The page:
Sometimes it’s more difficult to praise a fantastic piece of journalism than it is to critique a weak article. With a bad article, you can point out the errors and missteps. But what exactly makes a great piece great? Sometimes it’s difficult to pin down.
But this Washington Post article by Michelle Boorstein was one of the most enjoyable pieces of religion writing I’ve read in a long time. Here’s how it begins:
Carlos Williams swore he’d never return his children to Washington, the city where drug deals, fights and drunks outside his father’s apartment used to keep him and his brothers awake at night. But there they were, Carlos, his wife and their seven children — all under 13 — tumbling out of the family’s white van one Saturday in Trinidad, the small Northeast D.C. neighborhood plagued by more than 125 violent crimes in the past year.
As they began their rounds, the kids giggling and running up alleys, young men on sidewalks and older women on stoops tended to stare, as if to say, What are you doing here?
Saving souls, or at least trying.
I love the economy with which the reader is immediately taken to Trinidad, a beautiful and deeply troubled neighborhood that borders mine. We’re quickly introduced to the family and they’re presented as real people and not caricatures of a missionary family.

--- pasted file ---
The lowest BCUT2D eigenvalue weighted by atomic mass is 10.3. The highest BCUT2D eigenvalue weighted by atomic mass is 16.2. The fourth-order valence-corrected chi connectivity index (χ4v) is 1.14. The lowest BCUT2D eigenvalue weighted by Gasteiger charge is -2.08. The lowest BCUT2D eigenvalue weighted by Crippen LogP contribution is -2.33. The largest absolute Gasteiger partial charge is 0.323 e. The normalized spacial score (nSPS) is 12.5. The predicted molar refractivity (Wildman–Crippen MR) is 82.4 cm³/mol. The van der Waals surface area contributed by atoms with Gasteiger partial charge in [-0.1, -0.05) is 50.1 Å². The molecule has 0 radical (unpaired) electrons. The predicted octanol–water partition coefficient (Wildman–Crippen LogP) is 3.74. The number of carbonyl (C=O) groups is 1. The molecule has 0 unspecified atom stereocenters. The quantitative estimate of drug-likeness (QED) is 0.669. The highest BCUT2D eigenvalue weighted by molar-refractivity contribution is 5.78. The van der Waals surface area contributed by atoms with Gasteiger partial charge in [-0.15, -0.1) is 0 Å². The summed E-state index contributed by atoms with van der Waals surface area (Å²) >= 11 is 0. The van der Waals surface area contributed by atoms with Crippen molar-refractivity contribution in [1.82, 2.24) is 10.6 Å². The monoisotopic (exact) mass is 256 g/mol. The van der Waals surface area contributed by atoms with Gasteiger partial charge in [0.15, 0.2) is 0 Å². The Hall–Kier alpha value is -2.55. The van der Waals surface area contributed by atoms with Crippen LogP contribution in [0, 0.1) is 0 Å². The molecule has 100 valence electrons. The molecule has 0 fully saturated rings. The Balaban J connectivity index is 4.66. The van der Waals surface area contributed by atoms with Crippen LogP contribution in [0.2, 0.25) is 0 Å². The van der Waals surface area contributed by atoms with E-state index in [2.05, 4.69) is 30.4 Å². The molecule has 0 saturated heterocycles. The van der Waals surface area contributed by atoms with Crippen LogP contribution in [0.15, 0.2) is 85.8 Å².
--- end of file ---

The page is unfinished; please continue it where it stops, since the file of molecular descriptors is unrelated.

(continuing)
The 2,000-word article gives the religious back story to how the Williams family came to Trinidad and it treats their decisions and that of the congregation that sent them here with respect that is not often seen. The reporter doesn’t place herself in the story even though it’s clear she spent quite a bit of time with the family. We learn about the sacrifices the family made, such as selling their house in Maryland during the economic downturn in order to rent a 1-bathroom rowhouse in their mission field.
The Pentecostal beliefs of the family are interspersed throughout the story and also treated with an appropriate journalistic distance. The drama of the story is the difficulty Williams has in Trinidad:
But saving souls involves more than just desire, Carlos Williams is finding. Residents of Trinidad tell him, yes, they need Jesus, but first they have more pragmatic questions: Can Williams, a baby-faced 38-year-old telecom worker, help them find a job? Pay their utility bill? Other residents are indifferent to religion. Then there is the devil, whom Williams considers a direct rival.
He said he sees the Devil in “a spirit of oppression, a heaviness over that neighborhood. There is an adversary that opposes any spirit of God,” he said the day after a slow Sunday. “To me, it’s crystal clear that it’s not people we’re up against — it’s a spiritual deal.”
That’s the mind-set of a grass-roots, walk-the-beat kind of soul saver, a throwback. A guy who runs Bible study every Wednesday night in a McDonald’s. Who won’t get on the train home on Fridays until he prays with a desperate-looking stranger. Who thinks Washington has too much religion and too little Jesus.